We all find inspiration in different ways, places, and people. A co-worker of mine sent me this video of two post-sixty-year-old women talking about their experience and goals of running ultra-marathon distances. http://www.youtube.com/watch?v=ReYcQFaX07g They call themselves the “Grandmothers of Endurance.” As I watched, I was moved, challenged, and extremely jealous of this bond these two training partners had developed over the years. I identified with Vicki who didn’t start running until the age of 40 (I started at 48) and I hoped that I would be as buff as Barb (age 76) twenty-five years from now. I used to say that I hope my legs look as good as Lucille Ball’s did when she appeared at the Academy Awards at the age of 77, one month before her death. Now I have a few new icons.
My experience has been much the same as Barb and Vicki as people have questioned the audacity of believing that someone “my age” should be attempting physical enterprises such as marathons, half-marathons, and God forbid, speed work. To laugh off the criticism and concern like Barb and Vicki have by pushing through and doing it anyway is indeed a laudable goal. Of late, I have wondered whether I was just being shallow and self-serving by looking at the results of each race run and calculating how I did in my division, in my gender, and overall. Was the need for self-affirmation a character flaw? In listening to these two athletes, I discovered that it is the pursuit of the goal, the belief that you can outlast and outrun the competition, whether it is a person or the physical/mental obstacles is what separates those that sit on the couch from those that face both their potential and fear. And it is the courage that these women have as they face their potential and fear that I find so inspiring. Forget the Nike commercials featuring the nubile athlete that hasn’t the foggiest idea what a wrinkle, varicose vein, or drooping body part looks like. I’ll never believe that super-achiever in their commercials has any connection to me. I think if they were smart, they would sponsor a new set of athletes that could set the pace for a larger segment of the population, athletes like Barb and Vicki.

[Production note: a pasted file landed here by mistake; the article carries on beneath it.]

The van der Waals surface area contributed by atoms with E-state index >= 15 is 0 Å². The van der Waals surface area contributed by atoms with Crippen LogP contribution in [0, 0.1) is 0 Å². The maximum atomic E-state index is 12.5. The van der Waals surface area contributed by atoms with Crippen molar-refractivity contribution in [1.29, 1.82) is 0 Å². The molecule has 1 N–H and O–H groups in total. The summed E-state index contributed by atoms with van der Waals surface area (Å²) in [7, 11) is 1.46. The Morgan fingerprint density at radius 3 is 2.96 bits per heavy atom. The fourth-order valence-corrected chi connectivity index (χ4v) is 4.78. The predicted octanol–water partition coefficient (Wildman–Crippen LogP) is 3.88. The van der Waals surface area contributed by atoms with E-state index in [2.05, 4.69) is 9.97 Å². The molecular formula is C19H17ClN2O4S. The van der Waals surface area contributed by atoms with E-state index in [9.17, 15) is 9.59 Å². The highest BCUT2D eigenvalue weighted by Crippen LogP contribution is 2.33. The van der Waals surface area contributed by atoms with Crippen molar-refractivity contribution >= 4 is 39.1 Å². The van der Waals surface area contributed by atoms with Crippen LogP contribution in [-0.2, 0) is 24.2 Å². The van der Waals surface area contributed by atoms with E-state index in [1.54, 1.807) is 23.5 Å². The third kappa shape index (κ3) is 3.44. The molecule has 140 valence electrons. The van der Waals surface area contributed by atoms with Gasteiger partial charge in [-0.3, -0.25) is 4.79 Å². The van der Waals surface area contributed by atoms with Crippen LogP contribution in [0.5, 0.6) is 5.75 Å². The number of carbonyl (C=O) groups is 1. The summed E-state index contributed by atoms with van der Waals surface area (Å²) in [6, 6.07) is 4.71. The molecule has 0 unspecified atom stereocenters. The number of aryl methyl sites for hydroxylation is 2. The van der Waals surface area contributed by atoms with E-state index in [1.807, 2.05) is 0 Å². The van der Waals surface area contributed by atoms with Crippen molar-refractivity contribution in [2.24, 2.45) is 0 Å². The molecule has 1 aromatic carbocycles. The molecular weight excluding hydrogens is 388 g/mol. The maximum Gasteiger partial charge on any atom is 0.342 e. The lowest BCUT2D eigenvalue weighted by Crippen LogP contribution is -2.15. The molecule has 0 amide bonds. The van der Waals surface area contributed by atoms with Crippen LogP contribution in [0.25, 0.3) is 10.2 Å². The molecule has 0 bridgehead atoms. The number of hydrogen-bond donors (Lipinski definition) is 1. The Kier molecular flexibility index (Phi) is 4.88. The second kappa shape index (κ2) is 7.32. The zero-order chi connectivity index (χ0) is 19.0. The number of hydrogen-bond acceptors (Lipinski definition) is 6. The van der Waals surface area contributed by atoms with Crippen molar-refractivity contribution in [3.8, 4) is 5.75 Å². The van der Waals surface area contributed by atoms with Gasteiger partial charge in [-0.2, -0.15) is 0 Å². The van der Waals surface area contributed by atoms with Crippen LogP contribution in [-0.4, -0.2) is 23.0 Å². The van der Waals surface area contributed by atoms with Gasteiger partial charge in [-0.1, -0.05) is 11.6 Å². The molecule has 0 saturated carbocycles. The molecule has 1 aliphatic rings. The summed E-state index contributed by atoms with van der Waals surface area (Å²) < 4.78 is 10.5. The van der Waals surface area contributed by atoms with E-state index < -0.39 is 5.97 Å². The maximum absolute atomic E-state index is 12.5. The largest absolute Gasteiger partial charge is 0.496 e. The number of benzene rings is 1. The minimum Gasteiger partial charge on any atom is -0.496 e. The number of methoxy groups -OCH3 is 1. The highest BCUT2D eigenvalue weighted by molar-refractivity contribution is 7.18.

So, thank you Barb and thank you, Vicki for giving me every reason to pull on my shoes, hit the trail, road or track, and think about what should be my next goal. You can’t believe how much I needed that.